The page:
Originally published on LinkedIn on December 1, 2021
Drained after a long day in the office, she was glad to be home. Pulling off her triple-layered smartmask, she closed her eyes and took in a deep breath. Slumping into the comfy chair, she looked up to see her three year old running towards her excitedly, demanding a story. It was a promise she'd made that morning while scanning her daily results into the phone.
“Okay, then,” she said, feeling cornered. “Go ahead and choose a book. Just one, okay?”
The boy changed his mind several times. Finally, trailing a small pile of rejected titles on the floor, he walked back and climbed up to his mum’s lap. She chuckled at the odd bedtime choice, but obligingly opened the cover and began to read. “Many years ago,” she began, “there was an Emperor so exceedingly fond of new clothes that he spent all his money on being well dressed”.
As she mouthed the words her tired mind began to drift. Her office shift was over for another week. From tomorrow she’d be back at home, hunched over her laptop in the small bedroom, lifting it to the light during Zoom calls, skipping between work and childcare. “One day two swindlers came to town. They claimed to be weavers and said they could weave the most magnificent fabrics.”
Four years they’d lived like this, the new normal. Looking back, the first winter went easy. The usual season sickness vanished, shut out by the masks. The following year it came back stronger than ever. This made the other measures even more important. She recalled the updated Happy Birthday jingle: “Wash your hands and your face! To be safe keep your space! Stay indoors, sleep and rest! And take your daily test!” "“These must, indeed, be splendid clothes!” thought the Emperor. And he gave large sums of money to the weavers.”
The sickness lasted longer than anyone expected. What was it now, wave 8 or 9? The papers warned the next one could be the worst. It became a race with the new treatments. Twenty years they’d tried to develop one like this, and now they’d come up with three in six months. An odd few whitecoats protested at the margin, but these were safely dismissed. After all, we've known since the days of Galileo not to challenge the authorised Word. “So the two pretended weavers set up two looms, and pretended to work very busily, though in reality they did nothing at all.”
At first the take up was slow. Many hesitated, having learned the overall mortality rate was just 0.15%, with a 99%+ survival rate for the under 70s. But gradually they came forward, led by the incentives: lotto tickets, burger and fries, pizzas, donuts and beer. Anything to protect our health. “The Emperor was eager to see how the weavers were getting on. He remembered that only clever people would be able to see. Though he didn’t doubt himself, he sent his honest old minister to check on his behalf.”
Eventually, the treatments became mandatory, at first only for health workers. The treated were granted special freedoms, like being able to sit on a park bench with a friend once a week. To make it more convenient, the authorities launched a new app, AuthorisedFreedompass. Later, for those who took the monthly boosters, there was AFP Elite. “The honest old minister went to the room where the two swindlers sat working at their empty looms. “Heaven help me,” he thought, I can't see anything at all”. But he did not say so.”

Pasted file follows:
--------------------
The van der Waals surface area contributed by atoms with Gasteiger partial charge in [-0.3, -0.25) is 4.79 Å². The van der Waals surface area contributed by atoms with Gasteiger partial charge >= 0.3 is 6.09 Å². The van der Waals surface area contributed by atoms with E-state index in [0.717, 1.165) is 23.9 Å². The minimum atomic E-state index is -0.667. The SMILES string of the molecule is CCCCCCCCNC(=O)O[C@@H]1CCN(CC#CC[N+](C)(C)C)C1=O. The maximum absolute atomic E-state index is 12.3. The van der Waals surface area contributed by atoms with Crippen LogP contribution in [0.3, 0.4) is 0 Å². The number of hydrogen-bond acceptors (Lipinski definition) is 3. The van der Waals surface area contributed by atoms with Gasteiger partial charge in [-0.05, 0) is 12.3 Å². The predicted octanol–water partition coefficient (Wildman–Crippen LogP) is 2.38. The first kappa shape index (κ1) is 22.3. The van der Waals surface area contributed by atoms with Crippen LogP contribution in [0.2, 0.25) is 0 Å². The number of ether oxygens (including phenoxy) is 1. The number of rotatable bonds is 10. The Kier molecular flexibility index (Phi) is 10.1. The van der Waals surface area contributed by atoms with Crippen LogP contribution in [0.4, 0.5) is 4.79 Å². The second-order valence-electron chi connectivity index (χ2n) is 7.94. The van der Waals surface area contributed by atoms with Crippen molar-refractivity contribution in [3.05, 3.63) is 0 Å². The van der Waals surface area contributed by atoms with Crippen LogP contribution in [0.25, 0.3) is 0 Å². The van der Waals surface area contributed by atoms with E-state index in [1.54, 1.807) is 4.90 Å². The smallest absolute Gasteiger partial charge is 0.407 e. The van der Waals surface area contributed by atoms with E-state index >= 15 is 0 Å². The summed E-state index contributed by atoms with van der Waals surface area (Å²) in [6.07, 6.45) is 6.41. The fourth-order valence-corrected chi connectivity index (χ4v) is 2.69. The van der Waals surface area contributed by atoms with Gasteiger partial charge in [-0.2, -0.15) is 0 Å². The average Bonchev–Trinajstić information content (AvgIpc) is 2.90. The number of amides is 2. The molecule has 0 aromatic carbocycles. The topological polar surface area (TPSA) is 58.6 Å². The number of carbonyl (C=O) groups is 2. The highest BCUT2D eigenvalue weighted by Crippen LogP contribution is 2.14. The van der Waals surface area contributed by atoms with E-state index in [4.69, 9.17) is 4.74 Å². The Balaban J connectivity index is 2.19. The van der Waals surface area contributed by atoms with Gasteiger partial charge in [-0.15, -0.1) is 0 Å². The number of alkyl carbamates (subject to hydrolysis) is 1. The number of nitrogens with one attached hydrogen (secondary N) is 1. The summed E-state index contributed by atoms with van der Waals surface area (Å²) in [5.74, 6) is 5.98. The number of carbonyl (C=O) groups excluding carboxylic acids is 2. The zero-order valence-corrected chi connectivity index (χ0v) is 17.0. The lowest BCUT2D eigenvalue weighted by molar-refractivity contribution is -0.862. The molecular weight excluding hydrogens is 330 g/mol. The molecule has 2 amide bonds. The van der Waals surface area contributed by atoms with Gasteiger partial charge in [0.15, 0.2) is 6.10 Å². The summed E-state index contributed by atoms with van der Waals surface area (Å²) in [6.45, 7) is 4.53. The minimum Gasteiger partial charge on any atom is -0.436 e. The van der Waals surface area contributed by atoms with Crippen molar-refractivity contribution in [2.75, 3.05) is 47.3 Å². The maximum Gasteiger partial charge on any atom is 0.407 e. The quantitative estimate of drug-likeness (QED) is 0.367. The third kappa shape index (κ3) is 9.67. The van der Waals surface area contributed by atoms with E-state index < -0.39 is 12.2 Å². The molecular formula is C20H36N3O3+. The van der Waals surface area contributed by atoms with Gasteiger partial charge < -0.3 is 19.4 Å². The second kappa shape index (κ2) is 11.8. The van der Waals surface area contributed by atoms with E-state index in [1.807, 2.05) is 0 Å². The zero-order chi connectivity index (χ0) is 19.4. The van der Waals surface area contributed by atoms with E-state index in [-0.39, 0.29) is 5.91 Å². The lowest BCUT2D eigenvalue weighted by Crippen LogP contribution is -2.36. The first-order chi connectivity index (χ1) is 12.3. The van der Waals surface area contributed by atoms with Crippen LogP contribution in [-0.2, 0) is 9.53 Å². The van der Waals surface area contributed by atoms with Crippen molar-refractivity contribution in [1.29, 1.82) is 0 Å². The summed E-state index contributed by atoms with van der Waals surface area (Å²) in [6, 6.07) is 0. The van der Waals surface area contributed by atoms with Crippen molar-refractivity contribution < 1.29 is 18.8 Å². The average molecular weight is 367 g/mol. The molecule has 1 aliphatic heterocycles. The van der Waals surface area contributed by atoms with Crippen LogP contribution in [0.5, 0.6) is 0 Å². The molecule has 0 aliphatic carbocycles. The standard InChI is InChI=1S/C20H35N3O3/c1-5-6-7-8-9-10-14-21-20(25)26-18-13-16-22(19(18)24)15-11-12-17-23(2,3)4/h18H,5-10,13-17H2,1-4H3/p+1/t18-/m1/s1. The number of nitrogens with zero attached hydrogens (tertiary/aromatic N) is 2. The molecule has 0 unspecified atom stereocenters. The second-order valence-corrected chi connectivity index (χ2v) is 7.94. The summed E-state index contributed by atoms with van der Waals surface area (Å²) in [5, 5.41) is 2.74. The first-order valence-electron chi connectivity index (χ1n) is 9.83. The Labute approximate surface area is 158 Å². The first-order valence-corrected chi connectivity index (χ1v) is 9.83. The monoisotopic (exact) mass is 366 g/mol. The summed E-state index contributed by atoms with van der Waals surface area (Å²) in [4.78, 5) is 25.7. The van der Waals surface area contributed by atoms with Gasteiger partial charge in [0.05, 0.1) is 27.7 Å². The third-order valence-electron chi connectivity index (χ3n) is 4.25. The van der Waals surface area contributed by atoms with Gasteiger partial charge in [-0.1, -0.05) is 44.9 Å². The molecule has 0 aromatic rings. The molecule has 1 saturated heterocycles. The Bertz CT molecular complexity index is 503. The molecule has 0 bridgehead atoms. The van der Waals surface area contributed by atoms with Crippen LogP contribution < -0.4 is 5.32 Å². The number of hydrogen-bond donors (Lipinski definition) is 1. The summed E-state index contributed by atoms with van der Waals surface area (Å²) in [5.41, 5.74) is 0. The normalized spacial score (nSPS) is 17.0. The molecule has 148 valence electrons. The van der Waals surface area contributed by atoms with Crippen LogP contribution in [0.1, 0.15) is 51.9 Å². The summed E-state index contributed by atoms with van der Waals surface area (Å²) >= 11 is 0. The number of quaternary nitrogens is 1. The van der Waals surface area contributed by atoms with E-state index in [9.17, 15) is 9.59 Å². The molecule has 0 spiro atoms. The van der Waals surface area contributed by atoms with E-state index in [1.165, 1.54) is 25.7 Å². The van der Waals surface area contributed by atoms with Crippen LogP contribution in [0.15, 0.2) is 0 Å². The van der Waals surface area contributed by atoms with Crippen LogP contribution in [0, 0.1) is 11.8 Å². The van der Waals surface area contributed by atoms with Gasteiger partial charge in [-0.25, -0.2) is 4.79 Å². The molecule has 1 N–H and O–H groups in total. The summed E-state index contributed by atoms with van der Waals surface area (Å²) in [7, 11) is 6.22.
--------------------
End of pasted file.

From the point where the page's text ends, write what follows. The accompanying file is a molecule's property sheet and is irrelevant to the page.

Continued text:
The sickness kept mutating, skittling its way through the Greek letters. By year three they switched to Cyrillic. Restrictions continued for those who didn’t follow The Science, notably minorities. Courts defended the arrangements under a new ruling, ‘Separate but Equal’. Black Lives Matter updated their hashtag, #VBLM. “"Just look, Your Majesty, what colours! What a design!" They pointed to the empty looms, each supposing that the others could see the stuff.”
The boy yawned, fighting to stay awake. The mother took pity, deftly skipping to the last chapter at the next page turn. She’d been a big supporter of the grassroots campaign #nowthekids to convince government to expand the rollout to toddlers. It was the first time anyone could remember them backing down. “How is this?” thought the Emperor to himself. “I can see nothing!” But out loud he said,“Oh, the cloth is charming! It has my complete approbation.””
She received the letter last month, with news of the latest trial. Science had advanced so far, they could now offer protection not just from this sickness but new, unknown ones in the future. She promised her son a special bowl of Strawberries with Sugar if he’d take part. Laying aside the book, she scooped him up and carried him tenderly to bed. Pulling the cover over, she kissed his forehead and fitted on the bedtime mask. With a last effort the child sobbed, “Mummy, I don’t like those bad clothes men.” “It’s okay,” reassured the mother. “Don’t worry, sweetie. It’s only a story. Get your rest now. Big day tomorrow.”